In November's newsletter, I answered a question from a sales leader concerned about having worked for three different companies over the past five years. My advice ran the gamut from speaking with reps he'd previously managed to taking a sales management assessment to determine his strengths and challenges.
Sales leaders also need to give serious thought to the interview process. Many (though not all) of the issues they struggle with once on the job might have been uncovered during these conversations.
My suggestions focus on five key areas: current sales force, hiring process, departmental procedures, career development and the direct supervisor's management style.
Here are questions you should consider asking:
- Could you describe your company's hiring process for sales reps?
- Are candidates asked to take a pre-hire sales assessment?
- Do they meet executives from other departments?
- Do the current sales reps get an opportunity to interview the candidates?
- Can you tell me about the new hire orientation program for sales reps?
- Do new reps receive any formal sales training?
- Is the company affiliated with any type of formal sales training program?
- Do the reps receive on-going sales skills training?
- Is there a career path for salespeople (Senior Sales Rep; Key / National Accounts)?
- Does the company sponsor sales contests?
- Is there a President's Club?
- Does the company have a performance improvement plan or warning process?
- Can you tell me about the current tenure and level of experience on the sales staff?
- How many of the reps are currently at or above quota?
- What is their greatest strength as a group?
- What do you think makes the top performers excel?
- How many reps are below quota?
- Of those below quota, how many are on written warning?
- For what period of time have they been on warning?
- Tell me about the new hire orientation program for managers.
- Does the company provide on-going coaching / training?
- What is the budget for joining sales leadership groups / off-site meetings?
- How and how often am I evaluated?
- What level of involvement do you have with the sales organization?
- How often would you and I meet one-on-one?
- Which sales reports are critical to you?
- How would you describe your leadership style?
- What would be your ideal working relationship with the sales leader?
- If you are not satisfied with a direct report's performance in a particular area, how do you have that conversation?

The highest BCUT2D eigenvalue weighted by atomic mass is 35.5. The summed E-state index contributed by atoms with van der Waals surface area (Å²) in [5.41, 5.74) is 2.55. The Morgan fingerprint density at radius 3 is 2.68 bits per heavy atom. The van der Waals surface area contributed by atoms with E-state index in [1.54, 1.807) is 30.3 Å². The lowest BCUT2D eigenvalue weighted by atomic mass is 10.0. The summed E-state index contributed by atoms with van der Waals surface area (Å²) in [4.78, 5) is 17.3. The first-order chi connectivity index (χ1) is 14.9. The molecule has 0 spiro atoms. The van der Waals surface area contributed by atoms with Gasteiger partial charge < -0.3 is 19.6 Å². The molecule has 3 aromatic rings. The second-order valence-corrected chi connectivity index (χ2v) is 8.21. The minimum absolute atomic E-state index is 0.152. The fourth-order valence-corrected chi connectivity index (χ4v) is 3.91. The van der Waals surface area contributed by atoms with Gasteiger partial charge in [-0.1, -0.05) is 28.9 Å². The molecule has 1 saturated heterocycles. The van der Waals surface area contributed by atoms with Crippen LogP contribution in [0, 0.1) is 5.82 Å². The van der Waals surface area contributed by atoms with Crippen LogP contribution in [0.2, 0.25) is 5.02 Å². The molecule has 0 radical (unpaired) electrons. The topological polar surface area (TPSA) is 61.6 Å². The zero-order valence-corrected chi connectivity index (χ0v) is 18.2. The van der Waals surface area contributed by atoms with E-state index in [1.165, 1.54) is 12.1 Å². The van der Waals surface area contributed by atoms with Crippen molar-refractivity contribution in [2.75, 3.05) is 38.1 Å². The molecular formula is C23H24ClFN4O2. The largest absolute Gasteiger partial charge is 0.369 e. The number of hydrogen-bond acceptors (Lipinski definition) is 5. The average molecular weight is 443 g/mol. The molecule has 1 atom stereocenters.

When a company has a proven hiring methodology, annual President's Club, or formal probation process, executives answer questions about those topics in some detail. They're proud of those programs and want candidates to understand they'd be coming to work for a proactive, sales-oriented organization with structure and formality. Sales leadership candidates should view this as a positive sign.
If you get a lot of, "Er, um well we never actually put reps on probation and um well, there's really no training program per se, but we're looking for someone to come in and, you know, do that type of thing ... uh," ask questions like:
"It seems like you want the next sales leader to create a new hire orientation program (or President's Club, formal warning plan, hiring process etc.) for the sales department."
- Can you tell me about any recent initiatives or policy changes involving the sales department?
- What is the approval process like?
- If I did want to make some changes that affected the sales department, how would that work?
- What kind of support would I receive?
- What type of budget would I have to address the issue?
- Who would I work most closely with?
Organizations serious about hiring a leader to enact positive change take inquiries like these seriously and answer in some detail. They've given the matter a lot of thought.
Vague responses should bring into question how much support you'll receive once you've accepted the job.
Job interviews are an imperfect art. Always have been, always will be. Asking the right questions, and listening closely to the verbal and non-verbal responses, helps you and the organization determine whether or not you're the type of sales leader they've been looking for - or filling the empty slot for the next 18 - 24 months.
Best wishes to all of my readers.
Enjoy the holidays!